cardiff-giant---removalijpg-cac0ed07aabb2ce7145 Years Ago: On October 16th 1869, a 10-foot tall, 3000 pound “petrified giant” was discovered on the farm of William Newell in Cardiff, New York, just south of Syracuse by some men hired to dig a well on the farm. Newell covered the giant with a tent and charged people to view it. The giant attracted large crowds paying as much as 50 cents each and drew national attention. A substantial offer by Entertainer P.T. Barnum for the giant was turned down so he made one of his own. Both were declared frauds shortly after. The original Cardiff Giant is now on display at the New York Historical Society’s Farmers’ Museum in Cooperstown, NY.

Today in History: Gretzky Breaks Howe’s Scoring Record

Wayne_Gretzky_1997Today in hockey history, Wayne Gretzky, also known as “The Great One,” broke Gordie Howe’s record of 1,850 career points by recording 3 points (2 goals, 1 assist), including the game winning goal. It took Gretzky only 10 years to break Howe’s record.

It took Howe 26.

Gretzky’s first assist tied the record and later in the the game, his first goal of the game broke the record and pushed the game into overtime. The Great One later scored the game winning goal to give the Los Angeles Kings a 5-4 victory over the Edmonton Oilers, the team he started his career with in 1979-1980.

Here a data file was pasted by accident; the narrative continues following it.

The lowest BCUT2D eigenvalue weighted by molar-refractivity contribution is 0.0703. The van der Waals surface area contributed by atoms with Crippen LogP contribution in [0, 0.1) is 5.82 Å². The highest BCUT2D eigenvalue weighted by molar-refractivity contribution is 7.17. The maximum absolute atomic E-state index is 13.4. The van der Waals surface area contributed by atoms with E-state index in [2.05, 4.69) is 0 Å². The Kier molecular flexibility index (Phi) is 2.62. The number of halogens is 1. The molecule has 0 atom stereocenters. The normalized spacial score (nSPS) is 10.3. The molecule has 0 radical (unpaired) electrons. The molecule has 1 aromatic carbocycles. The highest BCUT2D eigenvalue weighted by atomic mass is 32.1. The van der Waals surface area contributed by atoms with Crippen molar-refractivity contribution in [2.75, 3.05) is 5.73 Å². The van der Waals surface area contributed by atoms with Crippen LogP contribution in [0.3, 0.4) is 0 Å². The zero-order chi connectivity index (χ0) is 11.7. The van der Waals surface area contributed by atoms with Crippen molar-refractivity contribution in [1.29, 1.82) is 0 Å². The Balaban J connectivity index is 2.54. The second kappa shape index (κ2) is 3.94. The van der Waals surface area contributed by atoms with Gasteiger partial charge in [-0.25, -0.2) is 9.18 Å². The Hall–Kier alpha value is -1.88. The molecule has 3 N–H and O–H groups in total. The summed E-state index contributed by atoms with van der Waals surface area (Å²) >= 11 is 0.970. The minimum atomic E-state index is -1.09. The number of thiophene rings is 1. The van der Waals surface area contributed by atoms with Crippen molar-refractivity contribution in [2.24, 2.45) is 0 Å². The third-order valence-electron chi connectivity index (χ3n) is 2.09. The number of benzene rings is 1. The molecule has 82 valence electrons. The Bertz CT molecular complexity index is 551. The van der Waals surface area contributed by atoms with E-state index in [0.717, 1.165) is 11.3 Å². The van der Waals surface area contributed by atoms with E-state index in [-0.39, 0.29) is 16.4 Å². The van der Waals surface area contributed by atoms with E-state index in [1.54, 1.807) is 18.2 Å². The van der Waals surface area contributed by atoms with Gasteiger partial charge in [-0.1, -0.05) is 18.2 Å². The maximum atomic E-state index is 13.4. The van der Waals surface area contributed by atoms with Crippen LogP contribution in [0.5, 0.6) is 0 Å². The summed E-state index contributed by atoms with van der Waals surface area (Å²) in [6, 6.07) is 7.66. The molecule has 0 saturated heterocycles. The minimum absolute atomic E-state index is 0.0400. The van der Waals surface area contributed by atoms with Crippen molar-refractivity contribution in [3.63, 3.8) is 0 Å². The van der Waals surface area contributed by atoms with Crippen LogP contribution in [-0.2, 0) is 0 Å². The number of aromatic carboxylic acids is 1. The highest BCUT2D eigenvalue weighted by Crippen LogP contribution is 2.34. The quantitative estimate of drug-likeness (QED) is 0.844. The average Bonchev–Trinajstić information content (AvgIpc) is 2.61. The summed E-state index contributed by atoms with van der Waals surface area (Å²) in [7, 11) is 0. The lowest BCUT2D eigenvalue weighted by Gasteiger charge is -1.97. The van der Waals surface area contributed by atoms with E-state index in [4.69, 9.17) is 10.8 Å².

Gretzky retired in 1999 as a member of the New York Rangers with a total of 2,857 career points (894 goals and 1,963 assists) in 20 regular seasons. Gretzky has more assists than the next person on the all-time list (his longtime teammate in Edmonton Mark Messier) has points (1,887).

But, did you know Phil Esposito, who is 10th all time in the NHL in points, started his professional career with the Syracuse Braves? In Esposito’s one season with the Syracuse Braves, he manged 90 points (36 goals, 54 assists) in 71 games. That was good enough to get him a 27 game stint in the NHL with the Chicago Blackhawks.

From 1963 to 1981, Esposito amassed 1,590 points (717 goals, 873 assists) in the NHL, winning two Stanley Cups with the Boston Bruins in 1970 and 1972 and named to the Hockey Hall of Fame in 1984.